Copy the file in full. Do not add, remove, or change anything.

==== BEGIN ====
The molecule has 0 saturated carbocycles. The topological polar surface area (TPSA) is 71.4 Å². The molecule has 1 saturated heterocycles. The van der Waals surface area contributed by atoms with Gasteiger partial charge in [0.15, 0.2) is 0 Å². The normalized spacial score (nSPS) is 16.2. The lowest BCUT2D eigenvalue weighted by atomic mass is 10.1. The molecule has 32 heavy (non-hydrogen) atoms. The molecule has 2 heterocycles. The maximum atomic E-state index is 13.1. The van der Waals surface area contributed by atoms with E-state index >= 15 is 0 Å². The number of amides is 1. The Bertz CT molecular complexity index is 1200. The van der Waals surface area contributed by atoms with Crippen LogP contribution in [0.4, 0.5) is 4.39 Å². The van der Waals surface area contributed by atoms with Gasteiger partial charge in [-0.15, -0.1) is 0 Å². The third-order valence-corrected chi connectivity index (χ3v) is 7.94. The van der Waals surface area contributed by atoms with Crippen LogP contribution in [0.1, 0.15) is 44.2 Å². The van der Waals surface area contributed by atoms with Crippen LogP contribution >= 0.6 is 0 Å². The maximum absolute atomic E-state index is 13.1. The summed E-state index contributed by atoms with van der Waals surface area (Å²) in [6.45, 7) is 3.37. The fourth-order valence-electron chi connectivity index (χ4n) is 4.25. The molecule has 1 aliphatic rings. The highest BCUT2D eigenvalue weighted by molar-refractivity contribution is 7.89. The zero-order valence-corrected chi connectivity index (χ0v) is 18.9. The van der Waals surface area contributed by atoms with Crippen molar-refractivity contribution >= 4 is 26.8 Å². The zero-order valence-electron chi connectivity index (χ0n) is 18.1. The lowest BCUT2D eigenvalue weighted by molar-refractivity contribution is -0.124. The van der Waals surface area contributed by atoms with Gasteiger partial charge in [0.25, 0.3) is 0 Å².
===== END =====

The molecule has 0 saturated carbocycles. The topological polar surface area (TPSA) is 71.4 Å². The molecule has 1 saturated heterocycles. The van der Waals surface area contributed by atoms with Gasteiger partial charge in [0.15, 0.2) is 0 Å². The normalized spacial score (nSPS) is 16.2. The lowest BCUT2D eigenvalue weighted by atomic mass is 10.1. The molecule has 32 heavy (non-hydrogen) atoms. The molecule has 2 heterocycles. The maximum atomic E-state index is 13.1. The van der Waals surface area contributed by atoms with E-state index >= 15 is 0 Å². The number of amides is 1. The Bertz CT molecular complexity index is 1200. The van der Waals surface area contributed by atoms with Crippen LogP contribution in [0.4, 0.5) is 4.39 Å². The van der Waals surface area contributed by atoms with Gasteiger partial charge in [-0.15, -0.1) is 0 Å². The third-order valence-corrected chi connectivity index (χ3v) is 7.94. The van der Waals surface area contributed by atoms with Crippen LogP contribution in [0.1, 0.15) is 44.2 Å². The van der Waals surface area contributed by atoms with Crippen LogP contribution >= 0.6 is 0 Å². The maximum absolute atomic E-state index is 13.1. The summed E-state index contributed by atoms with van der Waals surface area (Å²) in [6.45, 7) is 3.37. The fourth-order valence-electron chi connectivity index (χ4n) is 4.25. The molecule has 1 aliphatic rings. The highest BCUT2D eigenvalue weighted by molar-refractivity contribution is 7.89. The zero-order valence-corrected chi connectivity index (χ0v) is 18.9. The van der Waals surface area contributed by atoms with Crippen molar-refractivity contribution >= 4 is 26.8 Å². The zero-order valence-electron chi connectivity index (χ0n) is 18.1. The lowest BCUT2D eigenvalue weighted by molar-refractivity contribution is -0.124. The van der Waals surface area contributed by atoms with Gasteiger partial charge in [0.25, 0.3) is 0 Å².